Plaintiff moves to dismiss defendant's counterclaims one and two, affirmative defenses fifth, eleventh, and fourteenth, and paragraphs eight and nine of the Answer pursuant to CPLR 3211(a)(5) on the basis that the claims are collaterally estopped by the District Court Order.

As a preliminary matter, defendant argues that plaintiff's motion should be denied as it has moved under the wrong CPLR provision and that this motion should be under CPLR 3211(b). However, there is no requirement that a movant identify a specific statute or rule in the notice of motion, only that the notice "specify... the relief demanded and the grounds therefor" (CPLR 2214[a]). And "[e]ven though the [movants'] notice of motion... did not formally and specifically request relief... a court may grant relief that is warranted by the facts plainly appearing on the papers on both sides, if the relief is not too dramatically unlike the relief sought, the proof offered supports it, and there is no prejudice to any party" (Frankel v Stavsky, 40 AD3d 918, 918-919 [2d Dept 2007] [internal citations omitted]).

Here, it is clear that plaintiff seeks to dismiss defendant's eighth and ninth answers, multiple affirmative defenses, and counterclaims. The relief under CPLR 3211(b) is nearly identical to CPLR 3211(a) and the evaluative standard is the same (compare Granite State Ins. Co. v Transatlantic Reins. Co., 132 AD3d 479, 481 [1st Dept 2015] [CPLR 3211(b) standard] with Leon v Martinez, 84 NY2d 83, 87 [1994] [CPLR 3211(a) standard]). There is ample proof to support plaintiff's motion. And neither party will be prejudiced as there is sufficient notice of the relief sought by plaintiff. As such, there is no reason to deny plaintiff's motion on the basis that it is insufficiently specific.

Thus, in deciding a motion to dismiss pursuant to CPLR 3211(a), the court must liberally construe the pleading, accept the alleged facts as true, and accord the non-moving party the benefit of every possible favorable inference (see Leon, 84 NY2d at 87; Goldman v Metropolitan Life Ins. Co., 5 NY3d 561, 570 [2005]). "The court must determine only whether the facts as alleged fit within any cognizable legal theory" (Leon, 84 NY2d at 88). CPLR 3211(a)(5) states that a "cause of action may not be maintained because of... collateral estoppel" (CPLR 3211[a][5]).

Additionally, CPLR 3211(b) governs a motion to dismiss defenses. On such a motion, "plaintiff bears the heavy burden of showing that the defense is without merit as a matter of law. The allegations set forth in the answer must be viewed in the light most favorable to the defendant, and 'the defendant is entitled to the benefit of every reasonable intendment of the pleading, which is to be liberally construed'. Further, the court should not dismiss a defense where there remain questions of fact requiring a trial" (Granite State Ins. Co, 132 AD3d at 481 [citations omitted]).

"Collateral estoppel, or issue preclusion, 'precludes a party from relitigating in a subsequent action or proceeding an issue clearly raised in a prior action or proceeding and decided against that party... whether or not the tribunals or causes of action are the same'" (Parker v Blauvelt Volunteer Fire Co., 93 NY2d 343, 349 [1999], quoting Ryan v New York Tel. Co., 62 NY2d 494, 500 [1984]). "The party seeking the benefit of collateral estoppel has the burden of demonstrating the identity of the issues in the present litigation and the prior determination, whereas the party attempting to defeat its application has the burden of establishing the absence of a full and fair opportunity to litigate the issue in the prior action" (Kaufman v Eli Lilly and Co., 65 NY2d 449, 456 [1985]).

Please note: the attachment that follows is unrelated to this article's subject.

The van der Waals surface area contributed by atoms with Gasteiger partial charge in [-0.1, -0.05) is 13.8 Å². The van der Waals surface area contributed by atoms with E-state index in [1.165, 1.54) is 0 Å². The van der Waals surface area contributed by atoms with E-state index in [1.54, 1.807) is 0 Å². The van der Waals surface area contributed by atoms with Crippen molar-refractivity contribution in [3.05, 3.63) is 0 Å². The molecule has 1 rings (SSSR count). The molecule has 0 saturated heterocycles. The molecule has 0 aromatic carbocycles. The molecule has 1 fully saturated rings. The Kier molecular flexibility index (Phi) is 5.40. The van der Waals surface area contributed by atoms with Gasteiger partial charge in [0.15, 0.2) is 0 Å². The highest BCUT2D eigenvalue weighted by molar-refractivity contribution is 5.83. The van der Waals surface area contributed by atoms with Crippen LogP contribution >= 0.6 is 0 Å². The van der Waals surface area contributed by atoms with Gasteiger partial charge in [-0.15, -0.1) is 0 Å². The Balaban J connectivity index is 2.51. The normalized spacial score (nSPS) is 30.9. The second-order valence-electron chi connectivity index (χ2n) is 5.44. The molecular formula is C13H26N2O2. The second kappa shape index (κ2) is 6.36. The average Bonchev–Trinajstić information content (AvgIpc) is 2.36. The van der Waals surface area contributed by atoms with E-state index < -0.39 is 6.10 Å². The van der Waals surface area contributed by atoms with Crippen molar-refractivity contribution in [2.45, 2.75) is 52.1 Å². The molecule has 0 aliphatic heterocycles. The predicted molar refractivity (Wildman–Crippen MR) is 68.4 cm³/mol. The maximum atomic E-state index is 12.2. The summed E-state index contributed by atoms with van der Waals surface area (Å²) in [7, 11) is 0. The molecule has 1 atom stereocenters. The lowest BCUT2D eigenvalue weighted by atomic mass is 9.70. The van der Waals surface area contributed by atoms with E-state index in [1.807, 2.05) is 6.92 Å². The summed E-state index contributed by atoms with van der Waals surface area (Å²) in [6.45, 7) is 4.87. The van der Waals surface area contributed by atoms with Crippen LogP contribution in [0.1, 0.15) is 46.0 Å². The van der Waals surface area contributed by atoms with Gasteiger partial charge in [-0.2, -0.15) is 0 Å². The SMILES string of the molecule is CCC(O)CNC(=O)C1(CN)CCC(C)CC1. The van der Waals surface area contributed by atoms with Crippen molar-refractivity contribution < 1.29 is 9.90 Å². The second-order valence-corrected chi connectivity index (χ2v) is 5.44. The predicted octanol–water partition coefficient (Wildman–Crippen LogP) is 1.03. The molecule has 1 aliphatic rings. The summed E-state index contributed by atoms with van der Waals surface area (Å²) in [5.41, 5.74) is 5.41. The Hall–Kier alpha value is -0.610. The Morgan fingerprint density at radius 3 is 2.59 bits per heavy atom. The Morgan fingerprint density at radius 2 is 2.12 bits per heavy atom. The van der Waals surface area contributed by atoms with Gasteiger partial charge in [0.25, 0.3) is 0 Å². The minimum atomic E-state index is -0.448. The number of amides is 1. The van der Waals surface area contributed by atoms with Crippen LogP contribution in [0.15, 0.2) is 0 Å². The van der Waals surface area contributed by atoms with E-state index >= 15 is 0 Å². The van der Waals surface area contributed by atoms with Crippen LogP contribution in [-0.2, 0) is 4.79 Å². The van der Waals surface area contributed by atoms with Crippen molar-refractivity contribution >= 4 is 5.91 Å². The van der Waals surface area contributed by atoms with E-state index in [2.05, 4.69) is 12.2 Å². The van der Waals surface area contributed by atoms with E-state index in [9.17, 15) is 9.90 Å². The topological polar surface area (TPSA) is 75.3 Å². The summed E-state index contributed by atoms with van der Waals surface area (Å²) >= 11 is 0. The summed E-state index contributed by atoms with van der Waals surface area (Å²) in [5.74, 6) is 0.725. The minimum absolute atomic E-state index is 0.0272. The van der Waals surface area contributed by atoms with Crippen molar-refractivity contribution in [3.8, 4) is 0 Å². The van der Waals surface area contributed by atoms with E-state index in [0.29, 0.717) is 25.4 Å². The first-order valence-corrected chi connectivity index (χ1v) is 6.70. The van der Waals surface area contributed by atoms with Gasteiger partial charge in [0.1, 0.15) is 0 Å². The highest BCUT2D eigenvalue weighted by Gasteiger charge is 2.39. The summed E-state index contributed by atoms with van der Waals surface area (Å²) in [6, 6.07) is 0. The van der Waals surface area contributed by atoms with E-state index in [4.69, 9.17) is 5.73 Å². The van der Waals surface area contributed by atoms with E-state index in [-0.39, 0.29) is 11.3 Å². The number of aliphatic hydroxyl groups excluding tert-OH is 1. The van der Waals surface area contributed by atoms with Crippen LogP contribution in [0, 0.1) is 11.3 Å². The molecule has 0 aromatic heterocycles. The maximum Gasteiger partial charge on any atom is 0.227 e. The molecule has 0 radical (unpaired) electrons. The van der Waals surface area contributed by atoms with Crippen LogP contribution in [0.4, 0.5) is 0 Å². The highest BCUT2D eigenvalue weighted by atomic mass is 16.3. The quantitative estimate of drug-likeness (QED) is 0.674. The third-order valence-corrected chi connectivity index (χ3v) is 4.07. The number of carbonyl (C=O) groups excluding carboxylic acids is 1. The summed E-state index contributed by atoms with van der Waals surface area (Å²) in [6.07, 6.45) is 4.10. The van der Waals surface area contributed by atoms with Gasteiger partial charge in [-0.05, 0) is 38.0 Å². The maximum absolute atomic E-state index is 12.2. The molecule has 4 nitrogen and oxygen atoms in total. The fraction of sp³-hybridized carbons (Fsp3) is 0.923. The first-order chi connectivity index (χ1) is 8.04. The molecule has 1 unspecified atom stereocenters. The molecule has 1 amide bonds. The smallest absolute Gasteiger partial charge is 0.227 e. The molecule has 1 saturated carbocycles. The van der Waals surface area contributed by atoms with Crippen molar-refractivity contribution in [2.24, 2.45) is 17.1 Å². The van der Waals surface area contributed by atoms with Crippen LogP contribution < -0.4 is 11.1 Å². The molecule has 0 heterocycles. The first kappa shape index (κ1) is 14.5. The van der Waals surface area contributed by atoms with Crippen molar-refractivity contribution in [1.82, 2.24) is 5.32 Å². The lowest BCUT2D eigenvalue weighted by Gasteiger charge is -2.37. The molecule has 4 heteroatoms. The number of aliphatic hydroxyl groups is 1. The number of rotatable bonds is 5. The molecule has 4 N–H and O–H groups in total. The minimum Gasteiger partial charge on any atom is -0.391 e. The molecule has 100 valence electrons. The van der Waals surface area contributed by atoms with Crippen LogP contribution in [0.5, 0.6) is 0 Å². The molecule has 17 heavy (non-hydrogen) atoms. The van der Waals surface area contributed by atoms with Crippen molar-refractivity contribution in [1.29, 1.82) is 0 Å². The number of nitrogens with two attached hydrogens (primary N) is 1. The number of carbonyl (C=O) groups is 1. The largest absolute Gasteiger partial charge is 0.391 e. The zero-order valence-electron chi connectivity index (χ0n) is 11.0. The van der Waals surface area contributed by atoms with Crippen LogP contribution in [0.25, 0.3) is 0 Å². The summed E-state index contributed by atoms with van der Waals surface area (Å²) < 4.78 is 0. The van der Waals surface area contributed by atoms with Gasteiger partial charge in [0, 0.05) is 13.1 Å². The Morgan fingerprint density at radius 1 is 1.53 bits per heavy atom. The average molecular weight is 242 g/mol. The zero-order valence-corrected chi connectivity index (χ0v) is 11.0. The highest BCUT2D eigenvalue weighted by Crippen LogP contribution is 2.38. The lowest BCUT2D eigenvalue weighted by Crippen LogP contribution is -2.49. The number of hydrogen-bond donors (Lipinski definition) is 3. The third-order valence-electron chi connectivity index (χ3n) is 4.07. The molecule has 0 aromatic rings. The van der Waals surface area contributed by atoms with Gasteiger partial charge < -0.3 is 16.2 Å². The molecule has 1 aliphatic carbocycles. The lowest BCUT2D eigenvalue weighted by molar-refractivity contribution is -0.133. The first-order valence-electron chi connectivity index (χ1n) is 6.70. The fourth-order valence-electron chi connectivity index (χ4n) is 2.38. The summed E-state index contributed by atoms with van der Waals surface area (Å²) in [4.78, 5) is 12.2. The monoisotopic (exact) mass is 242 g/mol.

Here, plaintiff demonstrates that there are issues in the present litigation that are identical to that in the federal litigation. The District Court determined that defendant's claims relating to the Franchise Agreement are subject to arbitration and are not to be heard in this court. Additionally, there is no dispute that defendant was a party to the federal litigation and was able to fully and fairly litigate the issue in federal court. As such, defendant's claims that relate to the Franchise Agreement must be dismissed.

While defendant does not object to dismissal of her counterclaims, which are dismissed without prejudice, defendant does object to dismissal of her affirmative defenses and answers. Defendant argues that there is no identity here as the District Court Order did not address the affirmative defenses or defendant's answers present in the instant action. Defendant argues that the District Court Order relates only to "claims". Defendant makes a similar argument with regards to her opportunity to fairly and fully litigate whether her affirmative defenses and answers are subject to arbitration, claiming that this issue was not raised in the federal litigation.

However, defendant's argument is flawed. The District Court Order specifically stated that "[a]ny dispute, controversy or claim arising out of or relating to this [Franchise] Agreement or breach thereof must be subject to arbitration (NYSCEF #71 at 3-4). This necessarily includes defendant's answers and affirmative defenses asserted in this matter that relate to the Franchise Agreement.